Part of MLK Avenue in Anacostia. Photo by M.V. Jantzen on Flickr.

DDOT has started the planning stages for the second phase of the Anacostia Streetcar line which will connect the Anacostia Metro station to the new 11th Street Bridge.  The first segment, set to open next year, will connect the Metro station to Bolling Air Force Base just ¾ of a mile away.

At DDOT’s public workshop last week, part of the discussion dealt with the feasibility of threading the streetcar along Martin Luther King, Jr. Avenue through Historic Anacostia. 

In each direction the street contains a parking lane and a through lane.  Replacing the parking lanes with streetcar tracks will be difficult since the businesses will lose on-street parking for both their customers and for deliveries.  Several of the businesses, especially on the 1900 block of MLK, lack alleys in which to receive deliveries.

There are several solutions to this problem. 

One solution mentioned at the workshop and over the past few years is to route the streetcars along the old CSX railroad on the western fringe of Anacostia.

Though the right-of-way is already in place, such a location would remove the streetcar from MLK Avenue, which serves as a main commercial corridor of the neighborhood.  Removing the route from MLK inhibits the streetcar’s ability to revitalize the main street since the new amenity will actually lie two blocks to the west.  For this reason we must look at every feasible way to run the line along MLK.

Running along MLK is possible, however, if private auto traffic and streetcars share the existing travel lanes and leave the curb lane permanently for parking.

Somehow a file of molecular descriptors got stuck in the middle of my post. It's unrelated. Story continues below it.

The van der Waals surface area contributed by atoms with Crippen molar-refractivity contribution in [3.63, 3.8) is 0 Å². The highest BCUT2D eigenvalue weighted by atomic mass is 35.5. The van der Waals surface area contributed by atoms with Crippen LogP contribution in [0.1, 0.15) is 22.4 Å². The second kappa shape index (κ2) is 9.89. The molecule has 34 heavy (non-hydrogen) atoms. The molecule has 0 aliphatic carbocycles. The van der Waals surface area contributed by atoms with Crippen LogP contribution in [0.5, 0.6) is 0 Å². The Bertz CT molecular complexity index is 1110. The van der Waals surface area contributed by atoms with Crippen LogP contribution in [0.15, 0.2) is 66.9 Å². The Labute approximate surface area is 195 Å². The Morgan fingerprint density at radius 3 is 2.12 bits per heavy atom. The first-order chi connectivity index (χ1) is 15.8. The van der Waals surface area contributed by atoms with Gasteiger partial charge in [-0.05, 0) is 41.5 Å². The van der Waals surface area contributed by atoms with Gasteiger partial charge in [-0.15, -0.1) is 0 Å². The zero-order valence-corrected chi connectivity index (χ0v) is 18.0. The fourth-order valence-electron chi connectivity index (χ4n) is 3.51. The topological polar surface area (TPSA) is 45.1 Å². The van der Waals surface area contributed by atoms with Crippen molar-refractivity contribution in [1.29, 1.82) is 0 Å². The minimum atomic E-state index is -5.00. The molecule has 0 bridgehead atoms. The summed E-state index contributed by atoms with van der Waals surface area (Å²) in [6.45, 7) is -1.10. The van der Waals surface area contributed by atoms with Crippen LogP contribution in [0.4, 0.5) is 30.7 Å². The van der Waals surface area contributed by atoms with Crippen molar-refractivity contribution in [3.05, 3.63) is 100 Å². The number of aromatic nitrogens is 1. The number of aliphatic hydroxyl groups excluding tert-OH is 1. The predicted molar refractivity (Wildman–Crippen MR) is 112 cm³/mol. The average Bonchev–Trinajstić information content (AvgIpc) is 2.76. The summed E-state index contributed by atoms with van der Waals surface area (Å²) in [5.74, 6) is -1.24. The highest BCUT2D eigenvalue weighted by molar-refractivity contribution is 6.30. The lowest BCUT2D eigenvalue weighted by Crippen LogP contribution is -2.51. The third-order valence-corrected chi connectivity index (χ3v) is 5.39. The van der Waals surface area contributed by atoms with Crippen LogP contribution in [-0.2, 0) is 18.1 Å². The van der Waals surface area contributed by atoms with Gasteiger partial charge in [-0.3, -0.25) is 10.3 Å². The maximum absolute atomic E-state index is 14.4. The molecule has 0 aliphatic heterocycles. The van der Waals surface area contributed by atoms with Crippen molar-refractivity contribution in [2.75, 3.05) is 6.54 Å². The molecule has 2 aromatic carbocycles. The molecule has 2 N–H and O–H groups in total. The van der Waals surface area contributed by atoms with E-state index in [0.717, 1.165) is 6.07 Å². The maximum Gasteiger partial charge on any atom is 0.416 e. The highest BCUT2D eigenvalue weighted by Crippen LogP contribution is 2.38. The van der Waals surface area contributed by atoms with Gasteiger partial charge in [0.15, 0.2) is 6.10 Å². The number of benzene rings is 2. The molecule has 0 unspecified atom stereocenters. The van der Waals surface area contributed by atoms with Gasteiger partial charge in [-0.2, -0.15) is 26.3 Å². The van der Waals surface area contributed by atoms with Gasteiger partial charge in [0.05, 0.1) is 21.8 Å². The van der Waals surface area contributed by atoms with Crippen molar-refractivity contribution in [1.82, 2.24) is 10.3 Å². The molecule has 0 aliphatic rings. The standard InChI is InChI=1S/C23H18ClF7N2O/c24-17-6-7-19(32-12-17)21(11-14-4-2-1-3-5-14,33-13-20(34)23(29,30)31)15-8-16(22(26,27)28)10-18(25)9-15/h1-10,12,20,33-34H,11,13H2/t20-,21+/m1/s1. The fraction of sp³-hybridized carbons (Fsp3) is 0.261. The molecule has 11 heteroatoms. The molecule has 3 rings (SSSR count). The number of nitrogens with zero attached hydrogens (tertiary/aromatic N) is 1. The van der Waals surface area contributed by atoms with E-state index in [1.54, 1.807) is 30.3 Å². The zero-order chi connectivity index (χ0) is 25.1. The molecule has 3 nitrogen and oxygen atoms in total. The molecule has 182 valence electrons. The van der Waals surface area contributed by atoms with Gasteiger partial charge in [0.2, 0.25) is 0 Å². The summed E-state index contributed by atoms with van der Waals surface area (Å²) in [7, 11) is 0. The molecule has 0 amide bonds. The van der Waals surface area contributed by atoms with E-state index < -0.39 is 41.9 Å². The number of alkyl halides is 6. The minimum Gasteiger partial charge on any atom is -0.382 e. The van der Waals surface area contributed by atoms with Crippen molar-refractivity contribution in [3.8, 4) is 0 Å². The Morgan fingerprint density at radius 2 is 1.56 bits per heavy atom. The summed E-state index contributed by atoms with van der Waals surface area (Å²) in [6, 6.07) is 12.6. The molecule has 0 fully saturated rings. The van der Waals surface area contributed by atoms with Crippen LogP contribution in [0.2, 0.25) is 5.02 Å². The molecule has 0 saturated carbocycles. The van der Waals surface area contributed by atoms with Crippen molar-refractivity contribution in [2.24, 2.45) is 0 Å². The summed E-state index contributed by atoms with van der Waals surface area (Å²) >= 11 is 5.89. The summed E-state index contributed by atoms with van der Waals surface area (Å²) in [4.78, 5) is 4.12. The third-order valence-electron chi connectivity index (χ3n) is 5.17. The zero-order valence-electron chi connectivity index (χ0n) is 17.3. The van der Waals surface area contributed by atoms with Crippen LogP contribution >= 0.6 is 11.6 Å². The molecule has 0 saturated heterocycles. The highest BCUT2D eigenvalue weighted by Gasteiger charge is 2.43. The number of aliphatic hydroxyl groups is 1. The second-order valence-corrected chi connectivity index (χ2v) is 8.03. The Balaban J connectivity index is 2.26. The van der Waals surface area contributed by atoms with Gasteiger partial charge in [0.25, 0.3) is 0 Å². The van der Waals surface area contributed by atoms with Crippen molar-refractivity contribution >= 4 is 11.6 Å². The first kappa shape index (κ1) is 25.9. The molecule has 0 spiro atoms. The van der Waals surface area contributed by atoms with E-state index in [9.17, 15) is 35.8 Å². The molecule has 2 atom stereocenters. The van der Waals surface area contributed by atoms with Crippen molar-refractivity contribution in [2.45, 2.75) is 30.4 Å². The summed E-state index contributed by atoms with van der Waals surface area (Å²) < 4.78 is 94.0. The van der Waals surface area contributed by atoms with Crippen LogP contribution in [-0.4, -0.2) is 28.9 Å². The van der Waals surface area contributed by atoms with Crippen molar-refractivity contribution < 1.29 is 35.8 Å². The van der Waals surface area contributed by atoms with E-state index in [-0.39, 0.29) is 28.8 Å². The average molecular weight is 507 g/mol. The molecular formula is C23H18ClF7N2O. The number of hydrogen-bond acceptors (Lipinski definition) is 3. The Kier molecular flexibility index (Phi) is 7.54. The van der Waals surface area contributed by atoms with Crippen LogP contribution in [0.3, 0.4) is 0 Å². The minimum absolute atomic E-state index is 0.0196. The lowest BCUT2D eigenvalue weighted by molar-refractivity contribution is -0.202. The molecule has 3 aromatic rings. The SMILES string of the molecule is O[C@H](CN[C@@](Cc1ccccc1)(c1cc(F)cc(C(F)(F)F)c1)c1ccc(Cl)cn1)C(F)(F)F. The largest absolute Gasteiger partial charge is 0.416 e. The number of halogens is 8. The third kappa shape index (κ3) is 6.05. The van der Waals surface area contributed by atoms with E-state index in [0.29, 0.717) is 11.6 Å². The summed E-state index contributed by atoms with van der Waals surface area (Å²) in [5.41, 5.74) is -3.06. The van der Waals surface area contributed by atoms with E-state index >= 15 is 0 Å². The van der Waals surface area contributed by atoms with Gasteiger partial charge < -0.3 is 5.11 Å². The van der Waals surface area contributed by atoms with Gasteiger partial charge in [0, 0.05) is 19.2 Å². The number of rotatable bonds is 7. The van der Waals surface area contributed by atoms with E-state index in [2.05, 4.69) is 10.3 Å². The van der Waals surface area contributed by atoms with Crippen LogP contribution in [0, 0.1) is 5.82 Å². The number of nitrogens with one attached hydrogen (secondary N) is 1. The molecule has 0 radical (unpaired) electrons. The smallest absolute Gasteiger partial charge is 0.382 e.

This arrangement maintains the street parking and loading zones that businesses need while permitting cars, streetcars, and buses to pass through the neighborhood.  The only possible downside to this arrangement is that streetcars will block the only travel lane at each of the two stops in downtown Anacostia. 

Fortunately, since streetcars permit boarding through all 3 doors and since payment occurs when passengers are already on board, a streetcar’s “dwell time”, the time stopped at a stop, can be much shorter than that of a bus.

Here is what a streetcar line on MLK might look like, especially after the Great Streets streetscape project.

Mixing two-way streetcar traffic on two-lane streets is nothing new. DDOT even provided a photo of such an arrangement in Toronto:

The delay for drivers is minimal as there are only two stops planned in Anacostia and since each stop will take as long as the typical wait at a red light.  More importantly, a line along MLK has the greatest chance to revitalize a neighborhood in need of economic development.